Vitamin B12 Can Prevent Major Birth Defect

March 16, 2009

Before becoming pregnant, women need to get enough vitamin B12 in addition to folic acid to cut their risk of having a baby with a serious birth defect of the brain and spinal cord, researchers said on Monday. Irish women with the lowest vitamin B12 levels were five times more likely to have a baby with a neural tube defect than those with the highest levels, the researchers report. Neural tube defects can lead to lifelong disability or death. The two most common defects are spina bifida, in which the spinal cord and back bones do not form properly, and anencephaly, a fatal condition in which the brain and skull bones do not develop normally. Dr. James Mills of the U.S. National Institutes of Health, one of the researchers, said the study showed that vitamin B12 deficiency was a risk factor for neural tube defects independent of folic acid, another B vitamin. Many women now know of the importance of folic acid for preventing birth defects and there has been a drop in neural tube defects due to its usage and availability in fortified grains. Mills said he hopes that awareness of the similar role of vitamin B12 can reduce neural tube defects further.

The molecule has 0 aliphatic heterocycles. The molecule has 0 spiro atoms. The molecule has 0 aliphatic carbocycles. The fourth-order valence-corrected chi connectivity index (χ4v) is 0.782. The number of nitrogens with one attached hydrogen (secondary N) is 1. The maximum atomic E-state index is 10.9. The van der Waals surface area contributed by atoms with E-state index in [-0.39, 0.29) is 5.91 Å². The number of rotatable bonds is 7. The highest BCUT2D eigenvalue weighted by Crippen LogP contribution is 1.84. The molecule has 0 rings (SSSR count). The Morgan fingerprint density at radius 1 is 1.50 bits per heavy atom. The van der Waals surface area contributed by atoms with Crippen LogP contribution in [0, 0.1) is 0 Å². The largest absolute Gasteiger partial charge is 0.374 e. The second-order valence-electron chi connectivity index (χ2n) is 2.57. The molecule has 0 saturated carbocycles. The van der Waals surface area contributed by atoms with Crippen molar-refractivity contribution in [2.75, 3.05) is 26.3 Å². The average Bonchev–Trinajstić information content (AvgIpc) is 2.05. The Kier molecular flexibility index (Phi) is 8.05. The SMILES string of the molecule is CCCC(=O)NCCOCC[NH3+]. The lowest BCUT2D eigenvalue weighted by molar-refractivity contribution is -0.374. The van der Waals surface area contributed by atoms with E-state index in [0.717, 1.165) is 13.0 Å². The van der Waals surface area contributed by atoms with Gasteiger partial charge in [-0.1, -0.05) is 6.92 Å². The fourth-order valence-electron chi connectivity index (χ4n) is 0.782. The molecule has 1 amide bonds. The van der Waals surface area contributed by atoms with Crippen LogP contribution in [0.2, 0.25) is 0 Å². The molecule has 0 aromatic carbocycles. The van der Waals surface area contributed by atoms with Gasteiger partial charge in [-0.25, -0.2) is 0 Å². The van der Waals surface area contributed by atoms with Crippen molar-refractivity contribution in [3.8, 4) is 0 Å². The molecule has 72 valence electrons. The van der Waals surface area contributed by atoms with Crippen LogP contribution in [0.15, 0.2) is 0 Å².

The study involved almost 1,200 women in Ireland who gave blood samples during early pregnancy, which were analyzed to determine vitamin B12 levels. The women in the lowest 25 percent of vitamin B12 levels were five times more likely than those in the highest 25 percent to have had a baby with a neural tube defect. The researchers suggested that women have vitamin B12 levels above 300 nanograms per liter before getting pregnant. This is important because these birth defects happen very early on in pregnancy before women may even know they are pregnant.